Australian immigration minister exempts highly skilled workers from LMT

26 November 2013


Australia's Assistant Minister for Immigration and Border Protection, Senator Michaelia Cash, has announced that employers recruiting for 'highly skilled occupations' will be exempted from the Labour Market Testing requirement and so will not need to advertise jobs in Australia before offering them to temporary foreign workers. This appears to be a policy U-turn on a commitment to scrap the Labour Market Testing (LMT) requirement altogether.

In June 2013, Australia's previous Labor government passed legislation which required Australian employers to advertise jobs in Australia under LMT before employing foreign workers under the Temporary Work (Skilled) visa (subclass 457). The new law requiring LMT is due to come into force on 23rd November 2013.

In June, when the Australian parliament debated the legislation, the opposition immigration spokesman, Scott Morrison, opposed the introduction of LMT saying that it would be costly and unnecessary. Mr Morrison is now the Immigration minister for the new Coalition government. He has faced repeated calls from Australian business organisations to repeal the LMT legislation.

Warning for employers not to abuse the system

Mr Morrison gave his first speech on the subject since the election in October. In it, he told employers that he would not tolerate any abuse of the system. In a speech he said 'If you abuse [the system] then you can expect me in my first responsibility for law enforcement in immigration to be as tough on that as people-smugglers find that I will be tough on our borders'. In an interview with ABC Television he refused to say that he would repeal the provision requiring Labour Market Testing.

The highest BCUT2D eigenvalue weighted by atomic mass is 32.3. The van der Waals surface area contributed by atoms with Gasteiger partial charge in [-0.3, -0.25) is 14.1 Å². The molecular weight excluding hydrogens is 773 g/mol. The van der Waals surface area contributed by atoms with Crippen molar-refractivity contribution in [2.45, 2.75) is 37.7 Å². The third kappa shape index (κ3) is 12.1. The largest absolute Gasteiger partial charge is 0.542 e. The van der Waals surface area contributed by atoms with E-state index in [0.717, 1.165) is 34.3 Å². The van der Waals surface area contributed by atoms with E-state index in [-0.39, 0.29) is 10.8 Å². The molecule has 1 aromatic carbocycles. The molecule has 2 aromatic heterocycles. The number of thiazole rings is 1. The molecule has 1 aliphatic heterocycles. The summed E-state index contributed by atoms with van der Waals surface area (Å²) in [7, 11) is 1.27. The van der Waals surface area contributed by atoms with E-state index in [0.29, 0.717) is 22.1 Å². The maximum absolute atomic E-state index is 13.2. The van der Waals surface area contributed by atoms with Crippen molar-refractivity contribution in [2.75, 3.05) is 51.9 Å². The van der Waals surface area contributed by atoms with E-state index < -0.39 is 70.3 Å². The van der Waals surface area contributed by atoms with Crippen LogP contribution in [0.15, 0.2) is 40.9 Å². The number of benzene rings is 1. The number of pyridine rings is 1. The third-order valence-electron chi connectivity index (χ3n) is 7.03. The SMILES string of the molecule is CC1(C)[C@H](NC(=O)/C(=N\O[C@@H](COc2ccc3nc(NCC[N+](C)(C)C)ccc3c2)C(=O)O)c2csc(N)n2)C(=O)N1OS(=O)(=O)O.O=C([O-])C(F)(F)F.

Employers organisations such as AMMA, the Australian Mines and Minerals Association and Master Builders Australia have called for the Labour Market Testing requirement to be scrapped.

But research by the Construction, Forestry, Mining and Energy Union shows that applications for 457 visas have dropped by 13% since the news that LMT was to be introduced was announced. Between May and August 2013, there were 23,450 requests for 457 visas, down 3,500 on the same period in 2012.

Government intends to 'appease big business backers'

The Union's national construction division secretary Dave Noonan said that this showed that unwarranted applications had been made before the LMT requirement had been introduced. He accused the Coalition of intending to 'appease its big business backers' by removing the LT tests.

Now Ms Cash's statement suggests that the LMT requirement will stay for most 457 visas. Ms Cash issued a statement on 15th November 2013 confirming the exemption. It said that the government was adopting 'a sensible approach by exempting highly skilled occupations from the requirement.

Ms Cash said 'the government fully supports the principle that Australian workers have priority, but to bind employers up in needless red tape will only stymie Australian business and cost Australian jobs over the long run. That is why in implementing Labor's labour market testing policy the government has adopted a sensible approach by exempting highly skilled occupations from the requirement.'

457 visa lasts for up to four years

The 457 visa allows skilled workers to work in Australia for up to four years. In order to qualify, an applicant must be sponsored by an Australian employer which has been approved by the government. The employer must then nominate the candidate for the position. The candidate then applies to Australian immigration for a 457 visa.

Applicants can bring their partners and dependent children with them while in Australia and can enter and leave the country as often as they wish.

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